Last week, the BBC reported, “Entrepreneur Elon Musk has followed through on his plan to boost power resources in Puerto Rico after it was devastated by Hurricane Maria.” His plan, as highlighted in our latest blog post, Design for the Utility of the Future, was to ship hundreds of solar panels and batteries to Puerto Rico to help people recover faster from the collapse of the island’s power system caused by Hurricane Maria and to build a new system from the ground up. Tesla, alongside other energy companies, is negotiating with the local government on how to best restore power to the island.
After a devastating storm season that left several islands in the dark, an opportunity exists to create a resilient and clean energy system that spans the entire Caribbean, not just Puerto Rico. A recent article from Greentech Media poignantly stated, “The Caribbean sits at an intersection of need and opportunity,” adding that the time to take action is now. This intersection refers to the urgency to restore power, the political will to explore new opportunities, and the pressure from citizens who pay high electrical bills for dirty energy that is unreliable.
Blessed with plenty of sun, wind, and water, Caribbean islands are looking to harness their own power after a summer of storms.
Microgrids on the Horizon?
What made the power grids of the Caribbean islands vulnerable to storms is exactly what makes them a perfect ground for innovation. Remote islands typically get their electricity from imported fossil fuels, which goes into a closed grid system, usually managed by a single utility because of economies of scale. This, in turn, results in some of the highest electricity prices in the world.
The small size of the Caribbean islands and their vulnerability to storms make them perfect candidates for renewable energy supported by a system of microgrids, which can operate either in conjunction with or autonomously from the main power grid. As the Greentech Media article pointed out, “Within the past six to eight months, enabling technologies—large-scale batteries, solar panels, energy monitoring and control software—have advanced technologically and fallen in price, making renewables-powered microgrids a feasible, competitive solution.”
Even before the summer of storms, Bloomberg New Energy Finance (BNEF) foresaw the prominent role that microgrids could play in the future of island electricity delivery by providing “an independent energy supply and the opportunity to escape reliance on imported fuel.” In their 2Q 2017 Frontier Power Market Outlook report, BNEF analysts pointed out, “Microgrids are on the horizon as island communities provide the perfect testing ground for these systems.” The report expanded on the fact that “Energy storage companies such as Tesla, Fluidic Energy, and Electro Power Systems continued to deploy micro-grid systems in 1Q 2017. For Tesla, island microgrids represent 36% of the company’s total power storage capacity deployed to date.”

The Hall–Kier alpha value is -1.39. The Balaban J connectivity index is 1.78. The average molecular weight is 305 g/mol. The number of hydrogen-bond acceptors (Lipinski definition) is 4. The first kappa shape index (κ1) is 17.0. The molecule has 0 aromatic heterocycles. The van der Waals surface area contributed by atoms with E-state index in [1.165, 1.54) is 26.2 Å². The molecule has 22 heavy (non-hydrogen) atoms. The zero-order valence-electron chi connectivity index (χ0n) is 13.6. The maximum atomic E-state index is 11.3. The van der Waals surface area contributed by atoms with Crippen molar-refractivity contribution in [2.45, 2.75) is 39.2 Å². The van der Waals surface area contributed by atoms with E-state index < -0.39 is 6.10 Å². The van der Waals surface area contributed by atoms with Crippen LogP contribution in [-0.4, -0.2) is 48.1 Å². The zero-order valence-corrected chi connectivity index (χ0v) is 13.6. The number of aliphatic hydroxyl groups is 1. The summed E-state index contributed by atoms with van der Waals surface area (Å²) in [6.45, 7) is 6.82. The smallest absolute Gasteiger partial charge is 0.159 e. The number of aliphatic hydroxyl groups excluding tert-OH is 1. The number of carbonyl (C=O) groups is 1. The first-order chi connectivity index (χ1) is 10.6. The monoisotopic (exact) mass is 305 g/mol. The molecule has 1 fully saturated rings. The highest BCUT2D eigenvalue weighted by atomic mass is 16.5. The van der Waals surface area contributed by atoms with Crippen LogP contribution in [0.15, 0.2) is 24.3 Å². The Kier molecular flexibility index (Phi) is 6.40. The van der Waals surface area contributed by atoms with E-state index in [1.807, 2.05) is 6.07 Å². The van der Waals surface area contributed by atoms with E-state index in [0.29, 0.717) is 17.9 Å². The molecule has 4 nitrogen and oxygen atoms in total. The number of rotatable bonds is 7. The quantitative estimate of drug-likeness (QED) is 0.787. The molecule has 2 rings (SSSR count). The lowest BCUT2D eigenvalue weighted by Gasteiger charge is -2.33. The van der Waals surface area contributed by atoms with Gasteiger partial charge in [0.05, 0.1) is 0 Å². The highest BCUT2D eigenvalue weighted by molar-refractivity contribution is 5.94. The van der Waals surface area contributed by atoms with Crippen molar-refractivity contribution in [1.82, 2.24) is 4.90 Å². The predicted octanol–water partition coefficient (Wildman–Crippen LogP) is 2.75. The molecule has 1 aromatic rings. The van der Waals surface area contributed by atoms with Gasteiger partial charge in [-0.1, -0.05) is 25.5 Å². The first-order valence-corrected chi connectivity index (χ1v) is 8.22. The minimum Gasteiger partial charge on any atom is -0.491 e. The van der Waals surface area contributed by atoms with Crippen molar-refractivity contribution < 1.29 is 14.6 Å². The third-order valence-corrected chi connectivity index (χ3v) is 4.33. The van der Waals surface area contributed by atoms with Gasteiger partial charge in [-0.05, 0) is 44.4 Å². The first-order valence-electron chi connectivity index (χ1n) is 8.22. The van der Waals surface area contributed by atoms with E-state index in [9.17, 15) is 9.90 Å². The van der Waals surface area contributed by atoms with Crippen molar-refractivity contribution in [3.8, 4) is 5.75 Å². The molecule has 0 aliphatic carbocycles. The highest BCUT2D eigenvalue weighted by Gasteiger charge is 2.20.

The battery storage capacity Tesla has installed on island microgrids around the world before the hurricanes hit the Caribbean was 63MWh, according to the BNEF report. These batteries are designed to store power from sunlight for use at night and on cloudy days. A microgrid that incorporates wind and solar at a larger scale is a perfect complement to a system of solar panels and batteries at the edge of the grid, which is what microgrids are all about.
Technological improvements in hydrogen production, such as Hydrogen 2.0, can take island microgrids one step further by making use of the Caribbean’s abundance of seawater to provide a clean, onsite source of power that is available any time of day or in any weather condition 24/7.
Pacing Energy Innovation to Make it Last
Clean energy microgrids are rapidly becoming a reality through governments and industry working together to think outside the box. This trend is especially beneficial for remote islands that are reliant on imported fossil fuels and suffer from high energy costs, which affect the prices of subsequent commodities and services. CleanTechnica makes a compelling case for “widespread microgrid deployment on islands.” The article quotes Mark Crowdis, president of renewable energy for GBX Associates LLC, “Caribbean Islands can pay anywhere from 36 to 66 cents for kilowatt/hour, affecting everything from electricity prices to the cost of food on the island.” For comparison, the average U.S. household pays 13.19 cents per kWh according to the U.S. Energy Information Administration.
In the past, the most efficient way to power island grids was to import fossil fuels and have a single provider of electricity. However, recent advances in power delivery and storage technology—especially in clean, distributed energy generation—are changing the game for millions of island citizens. Happily, they are on their way to show the rest of the world how to gain cheaper, cleaner, and more resilient power grids.
As the Hydrogen 2.0 ecosystem gains momentum, we’ll be sharing our views and insights on the new Hydrogen 2.0 Economy. We also update our blog every week with insightful and current knowledge in this growing energy field.